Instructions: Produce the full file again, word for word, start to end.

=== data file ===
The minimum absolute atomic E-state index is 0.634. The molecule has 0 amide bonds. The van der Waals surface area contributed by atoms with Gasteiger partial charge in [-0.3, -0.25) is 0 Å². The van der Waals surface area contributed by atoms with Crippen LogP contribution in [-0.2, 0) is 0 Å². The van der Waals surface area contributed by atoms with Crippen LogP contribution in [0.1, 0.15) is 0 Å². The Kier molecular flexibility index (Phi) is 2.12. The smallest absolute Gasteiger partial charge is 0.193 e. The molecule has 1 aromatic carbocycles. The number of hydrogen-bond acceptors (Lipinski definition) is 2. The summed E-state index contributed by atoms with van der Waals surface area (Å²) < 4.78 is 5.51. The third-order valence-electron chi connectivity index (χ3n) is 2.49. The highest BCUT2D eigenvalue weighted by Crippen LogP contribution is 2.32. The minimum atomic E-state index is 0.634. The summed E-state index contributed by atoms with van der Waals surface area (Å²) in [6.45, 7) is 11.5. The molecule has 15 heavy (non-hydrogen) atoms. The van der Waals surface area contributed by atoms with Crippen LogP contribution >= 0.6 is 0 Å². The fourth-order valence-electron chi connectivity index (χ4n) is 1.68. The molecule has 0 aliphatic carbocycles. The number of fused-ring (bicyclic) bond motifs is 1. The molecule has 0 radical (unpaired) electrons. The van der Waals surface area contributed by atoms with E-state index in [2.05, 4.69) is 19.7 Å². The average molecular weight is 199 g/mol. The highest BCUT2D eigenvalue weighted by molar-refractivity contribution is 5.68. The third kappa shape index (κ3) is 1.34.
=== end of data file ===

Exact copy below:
The minimum absolute atomic E-state index is 0.634. The molecule has 0 amide bonds. The van der Waals surface area contributed by atoms with Gasteiger partial charge in [-0.3, -0.25) is 0 Å². The van der Waals surface area contributed by atoms with Crippen LogP contribution in [-0.2, 0) is 0 Å². The van der Waals surface area contributed by atoms with Crippen LogP contribution in [0.1, 0.15) is 0 Å². The Kier molecular flexibility index (Phi) is 2.12. The smallest absolute Gasteiger partial charge is 0.193 e. The molecule has 1 aromatic carbocycles. The number of hydrogen-bond acceptors (Lipinski definition) is 2. The summed E-state index contributed by atoms with van der Waals surface area (Å²) < 4.78 is 5.51. The third-order valence-electron chi connectivity index (χ3n) is 2.49. The highest BCUT2D eigenvalue weighted by Crippen LogP contribution is 2.32. The minimum atomic E-state index is 0.634. The summed E-state index contributed by atoms with van der Waals surface area (Å²) in [6.45, 7) is 11.5. The molecule has 15 heavy (non-hydrogen) atoms. The van der Waals surface area contributed by atoms with Crippen LogP contribution >= 0.6 is 0 Å². The fourth-order valence-electron chi connectivity index (χ4n) is 1.68. The molecule has 0 aliphatic carbocycles. The number of fused-ring (bicyclic) bond motifs is 1. The molecule has 0 radical (unpaired) electrons. The van der Waals surface area contributed by atoms with E-state index in [2.05, 4.69) is 19.7 Å². The average molecular weight is 199 g/mol. The highest BCUT2D eigenvalue weighted by molar-refractivity contribution is 5.68. The third kappa shape index (κ3) is 1.34.